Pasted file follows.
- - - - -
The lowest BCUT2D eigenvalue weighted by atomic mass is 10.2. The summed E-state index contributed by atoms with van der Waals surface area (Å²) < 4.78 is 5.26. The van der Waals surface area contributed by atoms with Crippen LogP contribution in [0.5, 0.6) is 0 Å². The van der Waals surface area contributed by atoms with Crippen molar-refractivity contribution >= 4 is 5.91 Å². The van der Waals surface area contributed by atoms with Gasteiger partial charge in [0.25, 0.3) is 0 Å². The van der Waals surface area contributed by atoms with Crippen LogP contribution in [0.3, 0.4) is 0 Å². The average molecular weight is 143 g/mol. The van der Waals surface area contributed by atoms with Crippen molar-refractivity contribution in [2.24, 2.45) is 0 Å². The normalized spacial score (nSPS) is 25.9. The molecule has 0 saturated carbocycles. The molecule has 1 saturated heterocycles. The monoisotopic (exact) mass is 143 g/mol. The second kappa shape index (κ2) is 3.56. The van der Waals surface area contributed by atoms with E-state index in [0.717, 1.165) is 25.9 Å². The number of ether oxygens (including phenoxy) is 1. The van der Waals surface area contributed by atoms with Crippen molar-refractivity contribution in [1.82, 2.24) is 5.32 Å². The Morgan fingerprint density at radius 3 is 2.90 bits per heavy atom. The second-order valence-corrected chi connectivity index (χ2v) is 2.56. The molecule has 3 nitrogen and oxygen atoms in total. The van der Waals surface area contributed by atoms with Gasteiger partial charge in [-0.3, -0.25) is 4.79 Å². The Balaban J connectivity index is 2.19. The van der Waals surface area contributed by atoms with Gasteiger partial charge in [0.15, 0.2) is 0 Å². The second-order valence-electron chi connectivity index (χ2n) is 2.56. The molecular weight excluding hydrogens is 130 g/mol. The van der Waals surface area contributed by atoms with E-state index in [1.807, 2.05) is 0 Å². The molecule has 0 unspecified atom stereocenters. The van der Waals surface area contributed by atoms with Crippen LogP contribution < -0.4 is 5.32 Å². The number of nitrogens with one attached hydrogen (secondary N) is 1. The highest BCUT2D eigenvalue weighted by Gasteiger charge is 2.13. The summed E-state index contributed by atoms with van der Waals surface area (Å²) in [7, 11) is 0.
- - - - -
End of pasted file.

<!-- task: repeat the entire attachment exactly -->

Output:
The lowest BCUT2D eigenvalue weighted by atomic mass is 10.2. The summed E-state index contributed by atoms with van der Waals surface area (Å²) < 4.78 is 5.26. The van der Waals surface area contributed by atoms with Crippen LogP contribution in [0.5, 0.6) is 0 Å². The van der Waals surface area contributed by atoms with Crippen molar-refractivity contribution >= 4 is 5.91 Å². The van der Waals surface area contributed by atoms with Gasteiger partial charge in [0.25, 0.3) is 0 Å². The van der Waals surface area contributed by atoms with Crippen LogP contribution in [0.3, 0.4) is 0 Å². The average molecular weight is 143 g/mol. The van der Waals surface area contributed by atoms with Crippen molar-refractivity contribution in [2.24, 2.45) is 0 Å². The normalized spacial score (nSPS) is 25.9. The molecule has 0 saturated carbocycles. The molecule has 1 saturated heterocycles. The monoisotopic (exact) mass is 143 g/mol. The second kappa shape index (κ2) is 3.56. The van der Waals surface area contributed by atoms with E-state index in [0.717, 1.165) is 25.9 Å². The number of ether oxygens (including phenoxy) is 1. The van der Waals surface area contributed by atoms with Crippen molar-refractivity contribution in [1.82, 2.24) is 5.32 Å². The Morgan fingerprint density at radius 3 is 2.90 bits per heavy atom. The second-order valence-corrected chi connectivity index (χ2v) is 2.56. The molecule has 3 nitrogen and oxygen atoms in total. The van der Waals surface area contributed by atoms with Gasteiger partial charge in [-0.3, -0.25) is 4.79 Å². The Balaban J connectivity index is 2.19. The van der Waals surface area contributed by atoms with Gasteiger partial charge in [0.15, 0.2) is 0 Å². The second-order valence-electron chi connectivity index (χ2n) is 2.56. The molecular weight excluding hydrogens is 130 g/mol. The van der Waals surface area contributed by atoms with E-state index in [1.807, 2.05) is 0 Å². The molecule has 0 unspecified atom stereocenters. The van der Waals surface area contributed by atoms with Crippen LogP contribution < -0.4 is 5.32 Å². The number of nitrogens with one attached hydrogen (secondary N) is 1. The highest BCUT2D eigenvalue weighted by Gasteiger charge is 2.13. The summed E-state index contributed by atoms with van der Waals surface area (Å²) in [7, 11) is 0.